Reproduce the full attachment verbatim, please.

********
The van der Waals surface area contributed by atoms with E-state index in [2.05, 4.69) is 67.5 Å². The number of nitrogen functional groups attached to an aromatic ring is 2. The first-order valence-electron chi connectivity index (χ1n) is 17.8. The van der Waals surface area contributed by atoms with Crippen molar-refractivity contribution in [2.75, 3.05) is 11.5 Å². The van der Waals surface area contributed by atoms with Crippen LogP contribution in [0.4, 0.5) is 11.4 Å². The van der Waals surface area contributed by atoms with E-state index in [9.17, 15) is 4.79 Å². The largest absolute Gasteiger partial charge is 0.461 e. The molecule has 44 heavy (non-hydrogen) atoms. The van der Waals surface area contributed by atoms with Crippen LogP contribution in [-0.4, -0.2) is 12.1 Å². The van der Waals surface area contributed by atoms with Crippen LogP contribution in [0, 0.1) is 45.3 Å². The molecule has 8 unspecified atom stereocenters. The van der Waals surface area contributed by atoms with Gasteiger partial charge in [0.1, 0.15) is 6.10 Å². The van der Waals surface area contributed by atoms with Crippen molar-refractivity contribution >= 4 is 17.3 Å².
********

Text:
The van der Waals surface area contributed by atoms with E-state index in [2.05, 4.69) is 67.5 Å². The number of nitrogen functional groups attached to an aromatic ring is 2. The first-order valence-electron chi connectivity index (χ1n) is 17.8. The van der Waals surface area contributed by atoms with Crippen molar-refractivity contribution in [2.75, 3.05) is 11.5 Å². The van der Waals surface area contributed by atoms with Crippen LogP contribution in [0.4, 0.5) is 11.4 Å². The van der Waals surface area contributed by atoms with E-state index in [9.17, 15) is 4.79 Å². The largest absolute Gasteiger partial charge is 0.461 e. The molecule has 44 heavy (non-hydrogen) atoms. The van der Waals surface area contributed by atoms with Crippen LogP contribution in [-0.4, -0.2) is 12.1 Å². The van der Waals surface area contributed by atoms with Crippen LogP contribution in [0, 0.1) is 45.3 Å². The molecule has 8 unspecified atom stereocenters. The van der Waals surface area contributed by atoms with Gasteiger partial charge in [0.1, 0.15) is 6.10 Å². The van der Waals surface area contributed by atoms with Crippen molar-refractivity contribution >= 4 is 17.3 Å².